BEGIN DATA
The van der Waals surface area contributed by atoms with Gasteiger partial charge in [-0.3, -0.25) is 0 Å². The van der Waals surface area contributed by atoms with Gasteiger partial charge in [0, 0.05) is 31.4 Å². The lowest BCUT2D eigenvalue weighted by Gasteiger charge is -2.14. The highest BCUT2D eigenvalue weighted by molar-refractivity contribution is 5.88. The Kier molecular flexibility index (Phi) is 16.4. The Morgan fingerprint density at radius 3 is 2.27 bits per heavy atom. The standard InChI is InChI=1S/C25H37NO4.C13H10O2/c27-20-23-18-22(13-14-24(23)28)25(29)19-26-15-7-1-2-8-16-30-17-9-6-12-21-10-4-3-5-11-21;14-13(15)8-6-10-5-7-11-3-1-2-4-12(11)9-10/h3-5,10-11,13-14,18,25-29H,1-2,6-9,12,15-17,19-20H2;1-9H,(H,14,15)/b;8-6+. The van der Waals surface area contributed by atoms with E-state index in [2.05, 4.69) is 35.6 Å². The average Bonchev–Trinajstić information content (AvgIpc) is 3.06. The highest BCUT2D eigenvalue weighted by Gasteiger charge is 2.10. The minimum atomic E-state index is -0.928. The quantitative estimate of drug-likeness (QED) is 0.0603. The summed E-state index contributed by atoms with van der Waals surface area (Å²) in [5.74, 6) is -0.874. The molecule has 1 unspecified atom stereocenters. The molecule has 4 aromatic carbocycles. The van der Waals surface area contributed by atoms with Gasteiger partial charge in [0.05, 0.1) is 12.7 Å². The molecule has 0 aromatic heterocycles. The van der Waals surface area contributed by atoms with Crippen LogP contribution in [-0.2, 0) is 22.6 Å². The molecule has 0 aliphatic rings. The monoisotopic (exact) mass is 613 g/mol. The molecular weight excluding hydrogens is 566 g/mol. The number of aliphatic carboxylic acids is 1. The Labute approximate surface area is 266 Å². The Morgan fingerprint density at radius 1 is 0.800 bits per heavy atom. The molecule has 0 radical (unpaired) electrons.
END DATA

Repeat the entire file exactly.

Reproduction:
The van der Waals surface area contributed by atoms with Gasteiger partial charge in [-0.3, -0.25) is 0 Å². The van der Waals surface area contributed by atoms with Gasteiger partial charge in [0, 0.05) is 31.4 Å². The lowest BCUT2D eigenvalue weighted by Gasteiger charge is -2.14. The highest BCUT2D eigenvalue weighted by molar-refractivity contribution is 5.88. The Kier molecular flexibility index (Phi) is 16.4. The Morgan fingerprint density at radius 3 is 2.27 bits per heavy atom. The standard InChI is InChI=1S/C25H37NO4.C13H10O2/c27-20-23-18-22(13-14-24(23)28)25(29)19-26-15-7-1-2-8-16-30-17-9-6-12-21-10-4-3-5-11-21;14-13(15)8-6-10-5-7-11-3-1-2-4-12(11)9-10/h3-5,10-11,13-14,18,25-29H,1-2,6-9,12,15-17,19-20H2;1-9H,(H,14,15)/b;8-6+. The van der Waals surface area contributed by atoms with E-state index in [2.05, 4.69) is 35.6 Å². The average Bonchev–Trinajstić information content (AvgIpc) is 3.06. The highest BCUT2D eigenvalue weighted by Gasteiger charge is 2.10. The minimum atomic E-state index is -0.928. The quantitative estimate of drug-likeness (QED) is 0.0603. The summed E-state index contributed by atoms with van der Waals surface area (Å²) in [5.74, 6) is -0.874. The molecule has 1 unspecified atom stereocenters. The molecule has 4 aromatic carbocycles. The van der Waals surface area contributed by atoms with Gasteiger partial charge in [0.05, 0.1) is 12.7 Å². The molecule has 0 aromatic heterocycles. The van der Waals surface area contributed by atoms with Crippen LogP contribution in [-0.2, 0) is 22.6 Å². The molecule has 0 aliphatic rings. The monoisotopic (exact) mass is 613 g/mol. The molecular weight excluding hydrogens is 566 g/mol. The number of aliphatic carboxylic acids is 1. The Labute approximate surface area is 266 Å². The Morgan fingerprint density at radius 1 is 0.800 bits per heavy atom. The molecule has 0 radical (unpaired) electrons.